LITTLE DEER ISLE, MAINE Generational downsizing had Jeff moving fiddles. In the right place, I acquired a Johann Baptist Schweitzer Copy of 1813 in rare good condition. Down the Eastern Seaboard the Baptist (bap•TEEST) was shipped. To Pennsylvania for mild refurbishment, strings, set-up, then further south to William in Georgia. Its stop-over proved to be more than a quick pat on the back. The pegbox was wonky.
While this instrument may have been made for 1:20 taper pegs, someone had later used modern 1:30 taper pegs. The new standard has provided superior tuning performance and pegbox health since its inception about 1900. This narrower peg, however, will not fit simply by “shoving it in as hard as you can”.
In a fog, flummoxed by ratios and angles, we turn to two of the best luthiers and mathematicians in the world for answers. The question, “What’s the difference?”
From Ontario: Basic trigonometry gives tan(angle)=rise/run. The angle is then inverse tan(rise/run), which gives an angle of 87.14 degrees. The compliment is 2.86 degrees. Thus, your 1:20 reamer is 2.86 degrees. – Charles Tauber
Not to be outdone, we’re gifted the link to a “Taper & Angle Calculation” program from a reader in Tatamagouche, the village in Nova Scotia. A 1:30 taper is scarcely larger, 3.33%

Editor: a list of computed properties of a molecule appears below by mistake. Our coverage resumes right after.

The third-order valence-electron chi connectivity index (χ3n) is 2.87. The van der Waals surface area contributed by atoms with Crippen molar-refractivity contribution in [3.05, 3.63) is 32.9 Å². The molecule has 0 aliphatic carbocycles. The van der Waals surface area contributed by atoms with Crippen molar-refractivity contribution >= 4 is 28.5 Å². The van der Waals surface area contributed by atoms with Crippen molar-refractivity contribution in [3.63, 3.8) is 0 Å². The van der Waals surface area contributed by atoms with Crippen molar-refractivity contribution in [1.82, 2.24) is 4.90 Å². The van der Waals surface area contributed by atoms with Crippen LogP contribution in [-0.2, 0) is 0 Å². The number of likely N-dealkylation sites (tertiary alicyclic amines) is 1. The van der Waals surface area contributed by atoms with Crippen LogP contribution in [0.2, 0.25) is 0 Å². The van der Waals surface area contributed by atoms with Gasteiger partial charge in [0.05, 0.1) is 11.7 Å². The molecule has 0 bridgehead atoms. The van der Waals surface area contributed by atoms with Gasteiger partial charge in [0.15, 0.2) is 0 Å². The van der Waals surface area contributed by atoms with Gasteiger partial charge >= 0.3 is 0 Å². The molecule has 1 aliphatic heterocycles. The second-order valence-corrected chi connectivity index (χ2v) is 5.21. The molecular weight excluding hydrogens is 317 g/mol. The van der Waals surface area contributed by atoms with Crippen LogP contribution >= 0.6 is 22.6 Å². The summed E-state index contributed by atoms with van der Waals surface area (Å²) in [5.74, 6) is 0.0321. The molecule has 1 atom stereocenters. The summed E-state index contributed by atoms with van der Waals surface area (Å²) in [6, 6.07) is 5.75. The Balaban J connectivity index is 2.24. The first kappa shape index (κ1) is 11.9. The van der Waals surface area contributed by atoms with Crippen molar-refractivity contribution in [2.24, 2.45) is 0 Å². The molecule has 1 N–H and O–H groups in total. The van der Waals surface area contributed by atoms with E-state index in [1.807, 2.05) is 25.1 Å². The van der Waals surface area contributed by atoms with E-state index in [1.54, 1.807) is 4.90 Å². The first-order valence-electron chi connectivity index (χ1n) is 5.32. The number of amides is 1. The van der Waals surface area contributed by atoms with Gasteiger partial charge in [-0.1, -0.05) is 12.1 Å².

Closer examination reveals it is no big deal. With existing peg hole damage, it’s not even six-of-one, half-a-dozen of the other. We’re saved the expense, for now, of an imported Old World specialty reamer. Bill is still waiting in Georgia; lead time leaps forward. My domestic Juzek 1:30 tapered reamer with three straight cutting flutes works perfectly. The Juzek peg shaver (USA production with some imported parts) produces both blisters and perfect pegs. A little pool cue chalk on the peg surfaces, along with D’Addario Kaplan Amo strings, completes the job.
Steve Fields played the finished restoration at Woodside Creamery Farm yesterday. He pronounces the effort, “Perfect!” Another All-Smiles-Day!
It all started in March while visiting Wintergrass, the Wilmington Delaware Bluegrass Festival. A fella had a mandolin of pure line. Shapely neck and smooth body. Her voice! Golden, well articulated, clear, and rich. Sharp when required. Clearly an effort from one of the best finishing schools!